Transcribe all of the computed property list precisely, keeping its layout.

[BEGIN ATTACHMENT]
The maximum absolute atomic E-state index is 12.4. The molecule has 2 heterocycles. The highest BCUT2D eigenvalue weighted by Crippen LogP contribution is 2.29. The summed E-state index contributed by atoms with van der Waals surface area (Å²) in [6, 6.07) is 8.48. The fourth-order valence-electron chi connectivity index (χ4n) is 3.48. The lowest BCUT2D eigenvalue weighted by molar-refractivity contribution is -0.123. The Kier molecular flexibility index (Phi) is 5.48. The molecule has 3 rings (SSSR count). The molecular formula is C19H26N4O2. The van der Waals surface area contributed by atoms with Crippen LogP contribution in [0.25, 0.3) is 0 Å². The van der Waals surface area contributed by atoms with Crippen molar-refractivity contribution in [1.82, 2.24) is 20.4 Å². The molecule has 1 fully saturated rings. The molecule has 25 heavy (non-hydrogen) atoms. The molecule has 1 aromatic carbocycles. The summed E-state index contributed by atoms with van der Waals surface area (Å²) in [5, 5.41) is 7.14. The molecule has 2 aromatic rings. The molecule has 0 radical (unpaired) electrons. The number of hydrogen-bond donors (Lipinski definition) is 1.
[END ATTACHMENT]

The maximum absolute atomic E-state index is 12.4. The molecule has 2 heterocycles. The highest BCUT2D eigenvalue weighted by Crippen LogP contribution is 2.29. The summed E-state index contributed by atoms with van der Waals surface area (Å²) in [6, 6.07) is 8.48. The fourth-order valence-electron chi connectivity index (χ4n) is 3.48. The lowest BCUT2D eigenvalue weighted by molar-refractivity contribution is -0.123. The Kier molecular flexibility index (Phi) is 5.48. The molecule has 3 rings (SSSR count). The molecular formula is C19H26N4O2. The van der Waals surface area contributed by atoms with Crippen LogP contribution in [0.25, 0.3) is 0 Å². The van der Waals surface area contributed by atoms with Crippen molar-refractivity contribution in [1.82, 2.24) is 20.4 Å². The molecule has 1 fully saturated rings. The molecule has 25 heavy (non-hydrogen) atoms. The molecule has 1 aromatic carbocycles. The summed E-state index contributed by atoms with van der Waals surface area (Å²) in [5, 5.41) is 7.14. The molecule has 2 aromatic rings. The molecule has 0 radical (unpaired) electrons. The number of hydrogen-bond donors (Lipinski definition) is 1.